There’s an interesting piece in The Wall Street Journal that looks at the economic theory that suggests that a nation’s devaluing currency, by making its exports cheaper, would spur domestic production and so economic growth. As the article says, Great Britain is offering a real-time experiment that tests that theory.
In that experiment, the pound has lost value in the exchange markets to a significant degree, but exports—and the British economy—have not expanded as much as was expected by some under the theory. This “failure” of the theory is being blamed on globalization. For example,
Chemicals made at Chemoxy International Ltd’s factory in Middlesbrough are worth about 20% more in the export market after last June’s fall in sterling, given the beefed-up value of the currencies used to buy those goods overseas. Higher costs for imported materials, however, all but erased that advantage.
Car maker Aston Martin, which exports 80% of its vehicles…. Before Brexit, when the pound traded at $1.50, sports cars sold in New York for $150,000 would bring home £100,000. With the pound now at $1.27, such sales bring an extra £18,000. But over half the car’s components must be bought from abroad, blunting the effect.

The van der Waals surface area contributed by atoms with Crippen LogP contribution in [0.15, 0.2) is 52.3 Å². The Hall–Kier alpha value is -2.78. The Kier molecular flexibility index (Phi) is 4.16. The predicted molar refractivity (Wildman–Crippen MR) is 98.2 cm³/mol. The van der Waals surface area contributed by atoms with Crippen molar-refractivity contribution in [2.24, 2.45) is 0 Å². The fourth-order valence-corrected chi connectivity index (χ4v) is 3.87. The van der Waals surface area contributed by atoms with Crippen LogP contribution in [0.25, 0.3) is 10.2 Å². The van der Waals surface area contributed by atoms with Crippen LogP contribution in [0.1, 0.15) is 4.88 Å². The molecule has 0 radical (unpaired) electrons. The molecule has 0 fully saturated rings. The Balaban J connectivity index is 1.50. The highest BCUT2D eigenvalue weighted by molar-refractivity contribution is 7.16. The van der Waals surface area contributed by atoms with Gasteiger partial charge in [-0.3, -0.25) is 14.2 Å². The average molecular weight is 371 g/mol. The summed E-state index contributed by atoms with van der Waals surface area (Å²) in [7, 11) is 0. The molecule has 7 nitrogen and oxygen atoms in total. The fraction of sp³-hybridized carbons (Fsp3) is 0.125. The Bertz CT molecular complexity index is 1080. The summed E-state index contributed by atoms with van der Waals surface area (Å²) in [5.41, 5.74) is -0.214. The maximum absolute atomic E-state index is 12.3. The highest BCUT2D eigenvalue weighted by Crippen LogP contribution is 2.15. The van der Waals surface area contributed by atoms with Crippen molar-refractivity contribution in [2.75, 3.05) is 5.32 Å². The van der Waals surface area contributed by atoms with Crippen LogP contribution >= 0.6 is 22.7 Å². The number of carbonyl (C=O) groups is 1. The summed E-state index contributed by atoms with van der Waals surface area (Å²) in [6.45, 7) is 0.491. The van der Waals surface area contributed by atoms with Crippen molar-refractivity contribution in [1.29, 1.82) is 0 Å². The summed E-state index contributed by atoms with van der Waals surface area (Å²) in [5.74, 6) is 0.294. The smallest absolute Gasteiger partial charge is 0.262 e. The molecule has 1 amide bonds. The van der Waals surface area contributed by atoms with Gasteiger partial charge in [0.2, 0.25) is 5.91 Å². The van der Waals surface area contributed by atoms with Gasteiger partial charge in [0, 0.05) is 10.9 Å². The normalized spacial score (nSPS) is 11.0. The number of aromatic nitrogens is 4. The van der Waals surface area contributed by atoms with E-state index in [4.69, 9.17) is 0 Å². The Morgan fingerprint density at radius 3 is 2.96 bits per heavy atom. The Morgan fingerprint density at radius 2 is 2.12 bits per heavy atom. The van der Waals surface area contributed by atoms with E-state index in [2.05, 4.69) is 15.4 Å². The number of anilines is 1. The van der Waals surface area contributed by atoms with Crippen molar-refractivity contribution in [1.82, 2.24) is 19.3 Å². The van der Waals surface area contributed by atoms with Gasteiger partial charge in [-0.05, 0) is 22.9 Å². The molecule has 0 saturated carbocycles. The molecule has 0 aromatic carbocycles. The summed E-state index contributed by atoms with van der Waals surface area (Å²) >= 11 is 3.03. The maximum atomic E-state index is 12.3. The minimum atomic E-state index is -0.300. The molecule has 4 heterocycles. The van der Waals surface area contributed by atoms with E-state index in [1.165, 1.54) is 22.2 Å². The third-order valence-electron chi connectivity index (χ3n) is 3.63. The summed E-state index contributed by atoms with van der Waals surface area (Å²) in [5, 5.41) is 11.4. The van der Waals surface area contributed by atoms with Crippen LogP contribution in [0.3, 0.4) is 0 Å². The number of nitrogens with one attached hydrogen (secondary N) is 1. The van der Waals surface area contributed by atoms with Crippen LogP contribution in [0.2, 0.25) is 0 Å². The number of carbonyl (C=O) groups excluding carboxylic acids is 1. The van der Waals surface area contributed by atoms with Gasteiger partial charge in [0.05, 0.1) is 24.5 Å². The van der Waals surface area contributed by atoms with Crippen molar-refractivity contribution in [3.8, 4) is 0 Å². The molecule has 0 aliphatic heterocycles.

In fact, though, the theory tying a domestic economy’s prosperity to changes in that nation’s currency exchange rate never looked at exports and imports in isolation from each other; the two, along with the overall domestic economy, have been understood to be tightly intertwined all along. It’s just that the expansion of globalization over the last generation, or so, have increased the influence of exchange rate impacts on imports to a large degree.
The outcome of globalization—so long as free market principles dominate international trade activity—is a long-run loss of the ability to manipulate exchange rates for nationalistic purposes. Short-term effects can remain powerful, though, and such manipulations cannot be ignored to good effect.